I think that benevolent sexism is a thing because it doesn’t actually help women. This article is a pretty good introduction to the research on benevolent sexism. Highlights:

  • benevolent sexism is highly correlated with hostile sexism
  • controlling for hostile sexism, a country’s level of benevolent sexism is highly correlated with nationwide gender inequality
  • that is, in countries where people are more likely to endorse benevolent sexism, “men also lived longer, were more educated, had higher literacy rates, made significantly more money, and actively participated in the political and economic spheres more than their female counterparts.”

In addition, benevolent sexism is negative for women on the individual level. For instance, exposure to benevolent sexism tends to reduce women’s cognitive performance and help-seeing behavior. Benevolently sexist people are more likely to negatively evaluate the job performance of women who violate gender norms. (I can dig up studies upon request but am lazy.) 

Benevolent sexism implies that women are weak and pure Angels of the Home, and that it is bad for women to violate gender norms. This is not good for women. 

Longer thing that includes lots of helpful information on benevolent sexism and requires scooping up a book. 

andromedalogic

andromedalogic:

When you devalue women’s obsessing or swooning or pining over men, but laud men’s obsessing or swooning or pining over women as Feminist, you are shifting your focus away from women’s experiences and points of view. It’s like you don’t care how a female character feels about her boyfriend, as long as he slavishly adores her. And you think women’s desire and unrequited love and angst is embarrassing, or unfeminist, or something?

(Of course we are sorely lacking in narratives where women pine over other women, or people who are not men, but I’m addressing the things we have, and a lot of fandom approaches these het stories in the most perplexing way possible.)

scienceofeds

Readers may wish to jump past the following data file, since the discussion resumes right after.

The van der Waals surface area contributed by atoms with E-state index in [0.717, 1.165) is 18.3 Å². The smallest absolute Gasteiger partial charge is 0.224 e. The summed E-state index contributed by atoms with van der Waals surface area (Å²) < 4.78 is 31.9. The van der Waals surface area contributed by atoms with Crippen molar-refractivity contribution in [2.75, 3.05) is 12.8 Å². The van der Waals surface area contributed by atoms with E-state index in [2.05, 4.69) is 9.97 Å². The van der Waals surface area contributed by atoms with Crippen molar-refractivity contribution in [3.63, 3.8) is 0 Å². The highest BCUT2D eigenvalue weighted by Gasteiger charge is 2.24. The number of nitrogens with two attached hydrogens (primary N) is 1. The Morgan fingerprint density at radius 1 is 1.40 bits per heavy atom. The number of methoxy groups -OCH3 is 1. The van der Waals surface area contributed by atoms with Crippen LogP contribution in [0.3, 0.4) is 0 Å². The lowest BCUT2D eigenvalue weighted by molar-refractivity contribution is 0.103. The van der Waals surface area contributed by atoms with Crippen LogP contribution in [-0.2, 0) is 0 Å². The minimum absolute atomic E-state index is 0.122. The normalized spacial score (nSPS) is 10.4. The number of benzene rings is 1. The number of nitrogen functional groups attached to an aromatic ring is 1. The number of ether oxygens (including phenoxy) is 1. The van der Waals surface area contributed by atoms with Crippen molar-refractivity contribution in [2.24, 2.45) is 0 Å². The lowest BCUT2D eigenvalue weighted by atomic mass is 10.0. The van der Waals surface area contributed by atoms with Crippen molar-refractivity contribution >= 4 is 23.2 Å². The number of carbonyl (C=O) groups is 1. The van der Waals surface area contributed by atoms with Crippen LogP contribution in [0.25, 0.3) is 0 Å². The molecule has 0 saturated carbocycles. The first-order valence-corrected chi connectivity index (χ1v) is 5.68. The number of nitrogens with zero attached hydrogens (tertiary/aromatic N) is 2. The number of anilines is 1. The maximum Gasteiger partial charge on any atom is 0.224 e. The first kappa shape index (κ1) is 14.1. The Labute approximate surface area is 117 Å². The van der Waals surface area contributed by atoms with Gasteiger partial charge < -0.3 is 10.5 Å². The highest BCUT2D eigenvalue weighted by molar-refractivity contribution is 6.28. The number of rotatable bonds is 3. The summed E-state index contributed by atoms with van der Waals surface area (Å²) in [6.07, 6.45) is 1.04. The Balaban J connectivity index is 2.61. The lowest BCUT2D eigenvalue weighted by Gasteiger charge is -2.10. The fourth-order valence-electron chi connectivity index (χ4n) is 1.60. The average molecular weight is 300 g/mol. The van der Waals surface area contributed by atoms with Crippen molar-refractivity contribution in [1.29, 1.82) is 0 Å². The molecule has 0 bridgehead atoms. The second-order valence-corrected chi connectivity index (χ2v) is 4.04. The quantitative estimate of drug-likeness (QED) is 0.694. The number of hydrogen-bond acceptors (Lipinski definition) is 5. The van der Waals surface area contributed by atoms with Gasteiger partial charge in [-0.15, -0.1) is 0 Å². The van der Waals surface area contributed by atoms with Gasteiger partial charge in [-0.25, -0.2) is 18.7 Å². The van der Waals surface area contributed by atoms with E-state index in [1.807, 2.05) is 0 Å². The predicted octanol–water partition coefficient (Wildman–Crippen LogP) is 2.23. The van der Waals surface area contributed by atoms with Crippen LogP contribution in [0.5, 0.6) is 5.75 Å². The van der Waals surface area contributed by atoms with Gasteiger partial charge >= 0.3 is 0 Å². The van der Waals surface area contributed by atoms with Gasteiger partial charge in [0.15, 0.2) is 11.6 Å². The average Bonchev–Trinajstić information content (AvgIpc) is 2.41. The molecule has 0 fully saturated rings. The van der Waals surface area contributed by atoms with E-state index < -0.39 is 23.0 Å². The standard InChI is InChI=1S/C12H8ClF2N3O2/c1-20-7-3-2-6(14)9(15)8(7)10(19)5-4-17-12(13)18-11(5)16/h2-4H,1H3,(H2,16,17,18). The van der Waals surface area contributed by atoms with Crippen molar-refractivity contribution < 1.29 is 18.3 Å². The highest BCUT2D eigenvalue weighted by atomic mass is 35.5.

psychotherapy:

Are we measuring basic facts about children? Or basic facts about rich kids?

by Jane Hu

Living in the San Francisco Bay Area for the past few years, I’ve gotten used to lots of things that would probably seem strange in other cities. Commuting on a unicycle? Sure. Rampant midday nudity? Everywhere. Vegan dinner fundraiser for your Burning Man art car? Of course. So I hardly bat an eye when a 4-year-old says, “My favorite food is edamame.”

As a developmental psychologist, I test children to learn basic facts about kids, such as how they learn language, navigate social interactions, and gain knowledge. These things seem like they should work about the same way for any young human. But there is growing evidence that the timing and efficiency with which children learn these general skills vary a lot based on experience. A huge amount of a child’s early life experience is determined by the family’s socioeconomic status—how wealthy and educated the child’s parents are. The edamame-loving professors’ kids I’ve been testing are unlikely to be representative of an average child, or even an average American child.

There’s a term to describe the types of people who participate in most social science studies: WEIRD. They are weird in the sense that they are unusual compared with most of the world’s population, but WEIRD is also an acronym describing the white, educated, industrialized, rich, and democratic culture they come from. A trio of psychology professors coined this term in a 2010 paper, pointing out that fields studying human behavior often use participants who are “Western, and more specifically American, undergraduates.”

(full story here)